Purpose – In business environment, corporate social responsibility (CSR) is becoming increasingly an important issue for every stakeholder. Organizations are being reputable through CSR activities. The aim of this chapter is to examine the relationship between CSR and corporate reputation, and determine the role of CSR activities in corporate reputation building process.Design/methodology/approach – An extensive literature research is conducted in order to develop the theoretical framework that supports the positive role of CSR activities on corporate reputation.Findings – As CSR activities affect the consequences that have a positive impact on corporate reputation, findings show that CSR enables firms to improve reputation with a broad range of stakeholders including employees (internal customers), customers (external customers), suppliers, competitors, bankers, and investors.Research limitations/Implications – However this research is a theoretical study, for further studies an empirical research model may be developed for investigating the relationship between CSR and corporate reputation. These dimensions should be measured and the hypothesis about the positive relationship between CSR and corporate reputation may be statistically tested.Practical implications – This theoretical study may be useful for the board of directors and managers since they should become aware of the importance of one of the growing areas of corporate reputation and CSR. They are also increasingly being encouraged to engage CSR activities into their organization's vision, identity, brand, and reputation. Based on societal expectations of stakeholders, organizations should develop and improve their CSR programs and reflect these developments to their reputation mechanisms.Originality/Value of the paper – This study is valuable to understand the corporate reputation practices that enhance and demonstrate the value of reputable organizations. It is also attractive to compare other dimensions of corporate reputation such as emotional appeal, workplace environment, and corporate reputation with CSR.

Details

International Business, Sustainability and Corporate Social Responsibility
Type: Book
ISBN: 978-1-78190-625-5

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Article
Publication date: 2 November 2020

Caroline C. Hartmann and Jimmy Carmenate

Board diversity positively impacts corporate social responsibility (CSR); however, there is limited evidence on how board diversity affects the reputation of organizations…

Abstract

Purpose

Board diversity positively impacts corporate social responsibility (CSR); however, there is limited evidence on how board diversity affects the reputation of organizations that are involved in CSR. The purpose of this paper is to examine the effect board diversity has on socially responsible firms’ corporate social responsibility reputation (CSRR). The authors specifically examine this relationship because an organization’s corporate reputation may be very different to its CSRR gained through engagement in socially responsible activities.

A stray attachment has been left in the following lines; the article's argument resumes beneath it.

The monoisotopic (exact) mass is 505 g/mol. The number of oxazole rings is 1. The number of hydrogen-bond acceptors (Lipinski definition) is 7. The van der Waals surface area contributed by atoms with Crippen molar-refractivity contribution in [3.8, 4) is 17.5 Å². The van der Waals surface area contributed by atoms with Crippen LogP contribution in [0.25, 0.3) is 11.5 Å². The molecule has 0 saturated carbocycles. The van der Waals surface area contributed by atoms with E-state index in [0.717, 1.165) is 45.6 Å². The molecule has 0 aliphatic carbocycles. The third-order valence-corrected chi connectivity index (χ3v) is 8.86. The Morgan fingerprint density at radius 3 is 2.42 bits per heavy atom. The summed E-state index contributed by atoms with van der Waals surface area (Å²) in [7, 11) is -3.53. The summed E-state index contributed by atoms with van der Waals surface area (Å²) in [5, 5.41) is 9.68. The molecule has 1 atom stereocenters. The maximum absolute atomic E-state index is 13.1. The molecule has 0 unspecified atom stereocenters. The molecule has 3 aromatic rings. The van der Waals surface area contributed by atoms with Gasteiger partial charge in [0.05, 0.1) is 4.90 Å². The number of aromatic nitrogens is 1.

Design/methodology/approach

The authors use the CSR reputation scores for the top 100 most socially responsible global companies provided by the RepTrak Database as a measure of CSRR. Board diversity measures are calculated for gender, ethnicity and education to measure their impact on social reputation. The sample for this study consists of 146 observations for the period 2013–2017.

Findings

The authors find a significant and positive relation between having a combination of women and ethnically diverse members on the board and firms’ CSRR. The authors also find a significant positive effect on CSRR when the board is composed of women and educationally diverse members.

Research limitations/implications

Board diversity characteristics continue to impact organizations’ decision-making processes and their involvement in CSR activities as public stakeholders demand greater representation of females and minorities on the board. Because research on board diversity is in its infancy, the authors urge scholars to continue to investigate the impact board diversity has on an organization’s motivation to be socially responsible as well as how it affects their CSRR.

Practical implications

The findings of this study highlight the importance stakeholders place on an organization’s social responsibility reputation and the positive effects of board diversity in managing their CSRR.

Social implications

The findings provide evidence that the composition of the board can influence a company’s engagement in CSR activities and their CSRR as perceived by its stakeholders.

Originality/value

This study contributes to the CSR literature by introducing the concept of CSRR. To the best of the authors’ knowledge, this study also extends research in the diversity literature by examining the relationship between board diversity variables and an organization’s CSRR. The findings highlight the importance of having a diverse board composed of ethnically and educationally varied individuals and provide evidence of a link between organizations’ involvement in socially responsible activities and their CSRR.

Details

Social Responsibility Journal, vol. ahead-of-print no. ahead-of-print
Type: Research Article
ISSN: 1747-1117

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Article
Publication date: 2 February 2015

Yingjun Lu, Indra Abeysekera and Corinne Cortese

This paper aims to examine the influence of corporate social responsibility (CSR) reporting quality and board characteristics on corporate social reputation of Chinese…

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3866

Abstract

Purpose